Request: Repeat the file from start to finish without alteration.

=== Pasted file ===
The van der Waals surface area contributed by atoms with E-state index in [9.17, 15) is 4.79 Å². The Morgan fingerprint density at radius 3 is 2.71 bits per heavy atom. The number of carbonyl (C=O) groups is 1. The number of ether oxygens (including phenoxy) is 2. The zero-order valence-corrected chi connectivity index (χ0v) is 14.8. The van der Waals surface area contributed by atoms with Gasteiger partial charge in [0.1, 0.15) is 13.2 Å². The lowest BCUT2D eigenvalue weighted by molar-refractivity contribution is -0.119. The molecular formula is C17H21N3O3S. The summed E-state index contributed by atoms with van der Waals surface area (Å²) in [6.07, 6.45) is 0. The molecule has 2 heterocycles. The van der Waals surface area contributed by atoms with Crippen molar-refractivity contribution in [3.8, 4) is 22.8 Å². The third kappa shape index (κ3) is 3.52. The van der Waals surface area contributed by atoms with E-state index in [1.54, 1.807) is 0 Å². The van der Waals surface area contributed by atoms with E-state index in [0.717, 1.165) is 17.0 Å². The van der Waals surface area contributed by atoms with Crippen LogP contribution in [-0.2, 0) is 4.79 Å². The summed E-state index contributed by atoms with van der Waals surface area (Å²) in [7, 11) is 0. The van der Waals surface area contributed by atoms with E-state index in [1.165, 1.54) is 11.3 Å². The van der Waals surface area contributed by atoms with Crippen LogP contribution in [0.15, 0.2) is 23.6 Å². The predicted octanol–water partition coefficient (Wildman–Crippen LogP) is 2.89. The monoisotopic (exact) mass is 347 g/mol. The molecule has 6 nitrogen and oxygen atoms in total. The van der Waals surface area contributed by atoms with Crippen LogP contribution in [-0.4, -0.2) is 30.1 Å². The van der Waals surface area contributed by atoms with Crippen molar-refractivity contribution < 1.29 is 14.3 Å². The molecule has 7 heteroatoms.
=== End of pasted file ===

The van der Waals surface area contributed by atoms with E-state index in [9.17, 15) is 4.79 Å². The Morgan fingerprint density at radius 3 is 2.71 bits per heavy atom. The number of carbonyl (C=O) groups is 1. The number of ether oxygens (including phenoxy) is 2. The zero-order valence-corrected chi connectivity index (χ0v) is 14.8. The van der Waals surface area contributed by atoms with Gasteiger partial charge in [0.1, 0.15) is 13.2 Å². The lowest BCUT2D eigenvalue weighted by molar-refractivity contribution is -0.119. The molecular formula is C17H21N3O3S. The summed E-state index contributed by atoms with van der Waals surface area (Å²) in [6.07, 6.45) is 0. The molecule has 2 heterocycles. The van der Waals surface area contributed by atoms with Crippen molar-refractivity contribution in [3.8, 4) is 22.8 Å². The third kappa shape index (κ3) is 3.52. The van der Waals surface area contributed by atoms with E-state index in [1.54, 1.807) is 0 Å². The van der Waals surface area contributed by atoms with E-state index in [0.717, 1.165) is 17.0 Å². The van der Waals surface area contributed by atoms with Crippen LogP contribution in [-0.2, 0) is 4.79 Å². The summed E-state index contributed by atoms with van der Waals surface area (Å²) in [7, 11) is 0. The van der Waals surface area contributed by atoms with E-state index in [1.165, 1.54) is 11.3 Å². The van der Waals surface area contributed by atoms with Crippen LogP contribution in [0.15, 0.2) is 23.6 Å². The predicted octanol–water partition coefficient (Wildman–Crippen LogP) is 2.89. The monoisotopic (exact) mass is 347 g/mol. The molecule has 6 nitrogen and oxygen atoms in total. The van der Waals surface area contributed by atoms with Crippen LogP contribution in [-0.4, -0.2) is 30.1 Å². The van der Waals surface area contributed by atoms with Crippen molar-refractivity contribution < 1.29 is 14.3 Å². The molecule has 7 heteroatoms.